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THE WEEKEND MARQUEE : Hollywood Plays It Safe With ‘Dinner For Schmucks’: Dumbs Down French Farce

When it was released in 1998, the French comedy The Dinner Game quickly became the second highest grossing French film up to that point, racking up nearly $50 million, trailing only behind Titanic. The movie’s success immediately caught the attention of Dreamworks (which was then a newly formed studio) and there were plans for a Hollywood remake. The director of the French version Francis Veber set to work on rewriting it as an American adaptation in 1999. Then the project became a Hollywood tale like so many others. It sat “in development” for the next few years.

It isn’t hard to figure out why enthusiasm for the project cooled. Hollywood studios aren’t exactly known for throwing big money around subtle satirical comedies. The script was finally dusted off more than a decade later when it was re-imagined as a vehicle for funnyman Steve Carell. In the end, screenwriters David Guion and Michael Handelman got the screenplay credit and Veber is credited for the French version only.

THE BUZZ: Lukewarm. It would have been a genuine surprise if Dinner for Schmucks had retained the nasty edge of Francis Veber’s screenplay. While the plot remains intact; about a wealthy businessman who finds the perfect person to invite to a weekly dinner held by a friend, where the game is to invite the dumbest person they can find, the end result has been homogenized for American audiences. The movie was directed by Jay Roach, who was the pilot behind the Austin Powers movies as well as the Meet the Parents franchise. So it shouldn’t come as a shock that Dinner for Schmucks is a bland Hollywood product, as forgettable as a summer snow cone.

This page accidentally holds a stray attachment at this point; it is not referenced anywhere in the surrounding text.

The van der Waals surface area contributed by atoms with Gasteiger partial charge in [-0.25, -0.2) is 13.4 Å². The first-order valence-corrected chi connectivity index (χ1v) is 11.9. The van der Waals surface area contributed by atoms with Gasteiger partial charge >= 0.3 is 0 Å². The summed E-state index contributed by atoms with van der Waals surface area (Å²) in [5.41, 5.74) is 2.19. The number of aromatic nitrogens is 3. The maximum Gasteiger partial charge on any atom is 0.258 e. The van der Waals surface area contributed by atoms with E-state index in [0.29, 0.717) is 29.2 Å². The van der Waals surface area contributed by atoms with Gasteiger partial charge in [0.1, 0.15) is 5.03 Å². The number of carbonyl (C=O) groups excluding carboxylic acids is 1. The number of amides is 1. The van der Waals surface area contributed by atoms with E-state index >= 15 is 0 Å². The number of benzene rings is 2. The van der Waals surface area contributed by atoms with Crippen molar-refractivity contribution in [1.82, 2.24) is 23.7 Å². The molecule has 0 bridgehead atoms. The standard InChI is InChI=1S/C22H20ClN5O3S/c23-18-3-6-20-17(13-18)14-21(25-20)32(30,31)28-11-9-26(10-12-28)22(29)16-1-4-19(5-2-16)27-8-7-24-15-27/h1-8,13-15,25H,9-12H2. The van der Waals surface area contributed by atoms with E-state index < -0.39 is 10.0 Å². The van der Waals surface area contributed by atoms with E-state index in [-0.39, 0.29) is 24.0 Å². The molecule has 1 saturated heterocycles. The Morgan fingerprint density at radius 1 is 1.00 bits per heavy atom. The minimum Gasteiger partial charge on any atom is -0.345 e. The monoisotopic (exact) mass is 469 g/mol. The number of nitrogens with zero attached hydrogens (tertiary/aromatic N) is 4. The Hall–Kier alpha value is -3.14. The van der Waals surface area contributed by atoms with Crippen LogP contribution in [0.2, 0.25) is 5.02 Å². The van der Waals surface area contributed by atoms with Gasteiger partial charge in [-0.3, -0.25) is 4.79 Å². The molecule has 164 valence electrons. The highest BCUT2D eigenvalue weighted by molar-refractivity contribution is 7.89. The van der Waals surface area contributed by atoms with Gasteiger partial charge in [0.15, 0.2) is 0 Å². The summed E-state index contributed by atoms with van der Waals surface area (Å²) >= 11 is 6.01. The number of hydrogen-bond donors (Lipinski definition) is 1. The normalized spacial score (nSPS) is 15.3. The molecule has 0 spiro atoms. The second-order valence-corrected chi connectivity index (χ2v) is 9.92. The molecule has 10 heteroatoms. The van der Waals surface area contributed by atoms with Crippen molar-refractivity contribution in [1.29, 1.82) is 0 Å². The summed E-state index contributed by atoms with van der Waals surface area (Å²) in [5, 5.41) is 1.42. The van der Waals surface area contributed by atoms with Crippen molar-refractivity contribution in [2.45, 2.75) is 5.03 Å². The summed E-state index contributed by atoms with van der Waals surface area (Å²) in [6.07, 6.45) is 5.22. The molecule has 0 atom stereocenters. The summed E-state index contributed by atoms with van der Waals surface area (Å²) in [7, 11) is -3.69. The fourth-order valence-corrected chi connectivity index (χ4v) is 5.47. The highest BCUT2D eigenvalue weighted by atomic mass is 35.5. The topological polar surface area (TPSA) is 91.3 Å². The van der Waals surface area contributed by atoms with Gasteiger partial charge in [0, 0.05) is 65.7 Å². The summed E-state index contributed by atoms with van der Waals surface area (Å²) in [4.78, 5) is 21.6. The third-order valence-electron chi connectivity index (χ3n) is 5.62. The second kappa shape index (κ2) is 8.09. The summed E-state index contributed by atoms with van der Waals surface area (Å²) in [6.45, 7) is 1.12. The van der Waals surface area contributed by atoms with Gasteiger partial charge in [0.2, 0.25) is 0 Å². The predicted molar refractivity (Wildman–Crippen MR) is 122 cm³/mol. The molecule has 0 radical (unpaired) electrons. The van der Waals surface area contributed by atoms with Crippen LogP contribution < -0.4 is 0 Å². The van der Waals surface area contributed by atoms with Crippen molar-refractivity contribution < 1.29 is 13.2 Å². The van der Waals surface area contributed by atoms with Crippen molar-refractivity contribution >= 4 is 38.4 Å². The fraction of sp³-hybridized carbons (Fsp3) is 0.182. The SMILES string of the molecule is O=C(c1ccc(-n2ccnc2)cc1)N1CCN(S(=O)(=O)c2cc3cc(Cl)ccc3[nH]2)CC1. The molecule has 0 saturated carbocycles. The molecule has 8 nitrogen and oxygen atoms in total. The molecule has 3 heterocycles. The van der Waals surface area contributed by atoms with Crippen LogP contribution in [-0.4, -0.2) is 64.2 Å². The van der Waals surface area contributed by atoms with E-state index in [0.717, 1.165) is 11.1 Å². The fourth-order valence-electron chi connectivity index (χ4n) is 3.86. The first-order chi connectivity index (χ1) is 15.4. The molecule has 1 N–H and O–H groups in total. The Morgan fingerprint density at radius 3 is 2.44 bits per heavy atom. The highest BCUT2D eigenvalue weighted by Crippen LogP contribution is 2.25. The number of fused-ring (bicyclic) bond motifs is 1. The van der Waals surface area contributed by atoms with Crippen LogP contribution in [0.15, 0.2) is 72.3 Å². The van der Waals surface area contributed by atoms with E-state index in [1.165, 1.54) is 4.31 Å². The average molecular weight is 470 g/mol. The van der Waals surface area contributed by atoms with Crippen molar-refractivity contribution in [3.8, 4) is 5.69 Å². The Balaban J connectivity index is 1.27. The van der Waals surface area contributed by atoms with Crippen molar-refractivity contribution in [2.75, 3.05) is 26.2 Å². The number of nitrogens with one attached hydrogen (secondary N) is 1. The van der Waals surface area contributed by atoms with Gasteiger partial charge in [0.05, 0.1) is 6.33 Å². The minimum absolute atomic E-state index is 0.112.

Rolling Stone‘s Peter Travers felt that despite the clunkiness of the script and direction, the actors are what make it work. He writes:

Roach includes the dinner that the French version didn’t. Everything is bigger this time. Jacques Villeret, who played the Carell role, built his dreams out of matchsticks, not mice. But when the silliness gets out of hand, it’s Carell and Rudd, having previously teamed in The 40-Year-Old Virgin and Anchorman, who remember to anchor the laughs in reality.

The Chicago Tribune‘s Michael Phillips wasn’t as charmed by the American version:

I think I’ll be in the minority on this one, but you know comedy: Nothing’s more personal. I found the heart-tugs at the climax almost grotesque. The French original wasn’t afraid to find subtlety within cruelty. The schmucked-up American edition does the chortling for us and then, as an afterthought, scolds us for laughing. Or, in my case, not.

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